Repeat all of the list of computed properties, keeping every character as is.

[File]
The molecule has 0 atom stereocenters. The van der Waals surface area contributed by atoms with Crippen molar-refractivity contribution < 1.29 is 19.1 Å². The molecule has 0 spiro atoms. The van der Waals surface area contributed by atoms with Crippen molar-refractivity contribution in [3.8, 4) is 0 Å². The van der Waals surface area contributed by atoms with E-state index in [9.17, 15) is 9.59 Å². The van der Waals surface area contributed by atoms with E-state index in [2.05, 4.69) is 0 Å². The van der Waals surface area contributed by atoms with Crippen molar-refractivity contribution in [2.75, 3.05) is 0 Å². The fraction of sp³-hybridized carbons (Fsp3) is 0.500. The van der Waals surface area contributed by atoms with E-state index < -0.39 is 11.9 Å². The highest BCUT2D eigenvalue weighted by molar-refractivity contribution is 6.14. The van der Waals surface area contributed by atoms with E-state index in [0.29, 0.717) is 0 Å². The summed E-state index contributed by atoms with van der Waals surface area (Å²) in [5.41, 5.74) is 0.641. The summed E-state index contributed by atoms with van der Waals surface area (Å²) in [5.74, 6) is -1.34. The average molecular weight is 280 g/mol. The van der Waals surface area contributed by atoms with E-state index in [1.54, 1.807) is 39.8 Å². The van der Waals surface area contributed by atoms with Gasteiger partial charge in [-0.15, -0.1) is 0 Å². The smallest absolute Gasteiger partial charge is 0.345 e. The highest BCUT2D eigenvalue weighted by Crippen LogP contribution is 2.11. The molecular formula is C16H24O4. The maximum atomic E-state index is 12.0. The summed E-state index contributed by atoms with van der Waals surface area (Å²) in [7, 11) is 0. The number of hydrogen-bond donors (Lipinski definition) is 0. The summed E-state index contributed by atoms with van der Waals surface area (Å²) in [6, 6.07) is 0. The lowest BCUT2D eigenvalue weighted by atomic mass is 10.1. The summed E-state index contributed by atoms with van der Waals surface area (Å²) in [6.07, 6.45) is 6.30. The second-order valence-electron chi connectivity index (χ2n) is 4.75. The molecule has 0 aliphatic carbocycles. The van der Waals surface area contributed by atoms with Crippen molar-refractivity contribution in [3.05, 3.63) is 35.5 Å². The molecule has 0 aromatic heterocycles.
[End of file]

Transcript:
The molecule has 0 atom stereocenters. The van der Waals surface area contributed by atoms with Crippen molar-refractivity contribution < 1.29 is 19.1 Å². The molecule has 0 spiro atoms. The van der Waals surface area contributed by atoms with Crippen molar-refractivity contribution in [3.8, 4) is 0 Å². The van der Waals surface area contributed by atoms with E-state index in [9.17, 15) is 9.59 Å². The van der Waals surface area contributed by atoms with E-state index in [2.05, 4.69) is 0 Å². The van der Waals surface area contributed by atoms with Crippen molar-refractivity contribution in [2.75, 3.05) is 0 Å². The fraction of sp³-hybridized carbons (Fsp3) is 0.500. The van der Waals surface area contributed by atoms with E-state index < -0.39 is 11.9 Å². The highest BCUT2D eigenvalue weighted by molar-refractivity contribution is 6.14. The van der Waals surface area contributed by atoms with E-state index in [0.29, 0.717) is 0 Å². The summed E-state index contributed by atoms with van der Waals surface area (Å²) in [5.41, 5.74) is 0.641. The summed E-state index contributed by atoms with van der Waals surface area (Å²) in [5.74, 6) is -1.34. The average molecular weight is 280 g/mol. The van der Waals surface area contributed by atoms with E-state index in [1.54, 1.807) is 39.8 Å². The van der Waals surface area contributed by atoms with Gasteiger partial charge in [-0.15, -0.1) is 0 Å². The smallest absolute Gasteiger partial charge is 0.345 e. The highest BCUT2D eigenvalue weighted by Crippen LogP contribution is 2.11. The molecular formula is C16H24O4. The maximum atomic E-state index is 12.0. The summed E-state index contributed by atoms with van der Waals surface area (Å²) in [7, 11) is 0. The number of hydrogen-bond donors (Lipinski definition) is 0. The summed E-state index contributed by atoms with van der Waals surface area (Å²) in [6, 6.07) is 0. The lowest BCUT2D eigenvalue weighted by atomic mass is 10.1. The summed E-state index contributed by atoms with van der Waals surface area (Å²) in [6.07, 6.45) is 6.30. The second-order valence-electron chi connectivity index (χ2n) is 4.75. The molecule has 0 aliphatic carbocycles. The van der Waals surface area contributed by atoms with Crippen molar-refractivity contribution in [3.05, 3.63) is 35.5 Å². The molecule has 0 aromatic heterocycles.